Notice that his description of the first book lines up perfectly with the end of his gospel.


#5

The prologue to Acts of the Apostles references the first book as a record of all that Jesus began to do and teach.

Acts of the Apostles recounts what Jesus continued to do and teach through the Apostles.

Acts of the Apostles is a continuation of the first book.

-Tim-


#6

Yes. I think so, sort of!

But, The prologues of the two books, the second referencing the first, is not all that problematic.

And, Acts being a “continuation” makes sense if you are saying that Acts is a continuation in the sense that it was originally part of a larger work, and not a sequel or separate writing that picks up where the Gospel left off.

There is scholastic debate based on the possibility that the two prologues (Luke 1:1-4 and Acts 1:1-2) were the last thing written, after first writing a continuous account from Luke 3:1 to 24:49, and Acts 1:3 to 28:31, then deciding to split the massive work into two volumes.

So now, this presents the possibility that the Gospel nor Acts were written one before the other, but that it was a single continuous work later divided at a logical point, between the life of Christ and the Acts of the Apostles.

Peace and all good!


#7

Whether they were written apart or together during the first century is really besides the point. The fact is that they go together.

Luke’s Gospel is about what Jesus began to do and Acts of the Apostles is about what Jesus continued to do. Jesus’ actions through his Apostles and through his Church continues to this day.

I tend to agree, that they were written together, but that discussion is really academic. To this day it is nearly impossible to find a commentary on Acts of the Apostles or the Gospel of Luke, one without the other. They are like peanut butter and jelly - one without the other is good but they really belong together and which one comes first is really not important.

God gave us the Bible so that we might be saved. The point of the Bible is salvation, not which books came first.

-Tim-


#8

Tim,

We’re both on the same page, you just lost focus of the discussion. The discussion, is, as you say, “really academic”. My original post began with that precept.

CAF can be a forum for theological discussions detached from spirituality, just as it is in the academic pursuit of biblical theology.

Peace and all Good!


#9

All good. Agreed.

The older I get the less interest I have in the academics of the Bible and the more interest I have in finding Jesus in the pages. The Scriptures first and foremost are a profound meeting with Christ. I think that should be everyone’s focus.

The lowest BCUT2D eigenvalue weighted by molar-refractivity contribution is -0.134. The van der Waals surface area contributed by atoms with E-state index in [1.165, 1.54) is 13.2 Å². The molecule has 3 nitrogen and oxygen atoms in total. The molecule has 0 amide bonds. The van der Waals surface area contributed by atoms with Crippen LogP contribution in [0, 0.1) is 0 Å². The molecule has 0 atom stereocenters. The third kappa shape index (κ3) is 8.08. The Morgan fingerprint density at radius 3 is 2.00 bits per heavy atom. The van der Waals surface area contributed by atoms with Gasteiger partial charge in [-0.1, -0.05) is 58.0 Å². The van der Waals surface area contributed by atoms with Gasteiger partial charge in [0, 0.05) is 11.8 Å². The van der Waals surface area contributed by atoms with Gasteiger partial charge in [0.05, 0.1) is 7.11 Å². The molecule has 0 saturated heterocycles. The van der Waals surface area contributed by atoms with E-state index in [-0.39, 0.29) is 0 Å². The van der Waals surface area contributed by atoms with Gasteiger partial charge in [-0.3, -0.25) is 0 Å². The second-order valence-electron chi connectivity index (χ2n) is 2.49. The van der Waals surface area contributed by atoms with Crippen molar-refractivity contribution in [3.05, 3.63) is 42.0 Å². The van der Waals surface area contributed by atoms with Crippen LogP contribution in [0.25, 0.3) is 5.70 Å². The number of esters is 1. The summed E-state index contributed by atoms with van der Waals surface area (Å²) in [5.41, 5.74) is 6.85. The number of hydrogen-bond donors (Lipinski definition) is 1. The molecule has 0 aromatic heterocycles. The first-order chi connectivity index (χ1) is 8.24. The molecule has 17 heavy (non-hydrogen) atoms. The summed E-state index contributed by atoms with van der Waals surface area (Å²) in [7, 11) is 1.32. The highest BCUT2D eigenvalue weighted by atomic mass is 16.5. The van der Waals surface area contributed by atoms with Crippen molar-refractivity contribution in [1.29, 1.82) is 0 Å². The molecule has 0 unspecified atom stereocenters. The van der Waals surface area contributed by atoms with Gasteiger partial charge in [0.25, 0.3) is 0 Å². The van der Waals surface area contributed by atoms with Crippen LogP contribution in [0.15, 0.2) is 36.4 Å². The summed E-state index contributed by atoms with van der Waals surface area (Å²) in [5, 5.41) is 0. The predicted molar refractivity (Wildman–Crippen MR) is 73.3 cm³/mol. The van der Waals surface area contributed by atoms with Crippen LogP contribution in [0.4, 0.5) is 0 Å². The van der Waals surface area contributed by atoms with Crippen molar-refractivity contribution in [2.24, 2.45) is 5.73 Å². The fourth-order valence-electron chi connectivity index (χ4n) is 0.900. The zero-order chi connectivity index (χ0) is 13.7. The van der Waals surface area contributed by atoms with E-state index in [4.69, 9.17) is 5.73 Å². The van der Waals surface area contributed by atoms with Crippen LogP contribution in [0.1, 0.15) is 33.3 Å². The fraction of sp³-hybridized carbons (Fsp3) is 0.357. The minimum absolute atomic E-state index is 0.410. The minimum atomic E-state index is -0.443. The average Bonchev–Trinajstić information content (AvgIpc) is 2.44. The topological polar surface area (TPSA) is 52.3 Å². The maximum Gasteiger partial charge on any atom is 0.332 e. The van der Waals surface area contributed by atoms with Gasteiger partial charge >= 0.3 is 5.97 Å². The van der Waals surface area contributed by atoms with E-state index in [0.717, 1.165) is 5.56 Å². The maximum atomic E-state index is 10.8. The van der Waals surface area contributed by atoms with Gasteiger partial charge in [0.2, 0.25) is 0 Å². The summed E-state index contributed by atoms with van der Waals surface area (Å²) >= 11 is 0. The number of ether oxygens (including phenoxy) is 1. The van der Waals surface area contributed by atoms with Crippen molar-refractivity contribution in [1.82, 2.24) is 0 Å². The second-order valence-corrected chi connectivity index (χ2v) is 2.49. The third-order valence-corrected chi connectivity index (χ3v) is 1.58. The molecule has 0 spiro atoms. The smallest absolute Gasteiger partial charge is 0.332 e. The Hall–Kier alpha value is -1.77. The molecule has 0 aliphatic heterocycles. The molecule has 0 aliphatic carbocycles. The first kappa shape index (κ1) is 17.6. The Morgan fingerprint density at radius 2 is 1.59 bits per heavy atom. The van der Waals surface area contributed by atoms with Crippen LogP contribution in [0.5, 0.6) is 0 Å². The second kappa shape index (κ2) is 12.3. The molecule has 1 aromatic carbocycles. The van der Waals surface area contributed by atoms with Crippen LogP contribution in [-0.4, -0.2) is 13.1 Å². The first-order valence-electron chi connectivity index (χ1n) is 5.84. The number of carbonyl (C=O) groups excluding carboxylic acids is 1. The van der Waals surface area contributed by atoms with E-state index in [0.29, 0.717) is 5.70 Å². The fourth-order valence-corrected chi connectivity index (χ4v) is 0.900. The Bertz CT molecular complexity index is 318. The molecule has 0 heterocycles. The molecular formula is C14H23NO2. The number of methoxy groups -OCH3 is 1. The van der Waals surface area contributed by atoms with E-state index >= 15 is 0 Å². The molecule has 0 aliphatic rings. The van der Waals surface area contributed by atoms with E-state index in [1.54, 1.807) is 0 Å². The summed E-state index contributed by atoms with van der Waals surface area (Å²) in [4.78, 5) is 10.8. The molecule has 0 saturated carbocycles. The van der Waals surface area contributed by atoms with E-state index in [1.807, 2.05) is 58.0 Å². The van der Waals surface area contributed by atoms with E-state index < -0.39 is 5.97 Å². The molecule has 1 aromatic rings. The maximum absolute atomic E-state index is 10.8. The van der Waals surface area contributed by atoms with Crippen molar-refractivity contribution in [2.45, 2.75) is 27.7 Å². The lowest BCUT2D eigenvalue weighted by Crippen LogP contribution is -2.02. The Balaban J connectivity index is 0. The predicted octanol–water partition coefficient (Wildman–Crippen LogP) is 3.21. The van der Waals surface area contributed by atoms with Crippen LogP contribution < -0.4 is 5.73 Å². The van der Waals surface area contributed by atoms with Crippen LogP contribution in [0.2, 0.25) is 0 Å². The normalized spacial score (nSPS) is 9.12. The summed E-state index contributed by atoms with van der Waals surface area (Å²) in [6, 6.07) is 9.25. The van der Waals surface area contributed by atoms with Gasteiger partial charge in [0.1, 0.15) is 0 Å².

I teach this stuff in adult faith formation classes and see it all the time - people who have a crisis of faith because some date doesn’t line up or because some name doesn’t make sense or because of Q or because they don’t know who wrote Hebrews. I need not be that way. People should enter into the mystery of the life of Jesus first. That’s what it is all about. Everything else is a distant second.

But yeah, I think they were written at the same time and the first half delivered to “Theopholus” as it was completed, thus two “books” yet one work.

-Tim-


#10

I’ll actually say you’re in the minority. Most people believe that Acts is the second volume. They read Luke’s preface to the work as pretty much implying that:

In the first book, O Theophilus, I have dealt with all that Jesus began to do and teach, until the day when he was taken up, after he had given commands through the Holy Spirit to the apostles whom he had chosen. He presented himself alive to them after his suffering by many proofs, appearing to them during forty days and speaking about the kingdom of God.

That’s actually why Luke-Acts is often considered together: the dating of one influences the other. If you believe that Acts was written (let’s say) in the 60s, that would necessarily mean pushing the date of Luke’s gospel earlier than that; if you believe Luke was written around the 80s, that would mean Acts was written some time after that.


#11

I read somewhere that there were practical limits to book lengths due to scroll restrictions in those years.


#12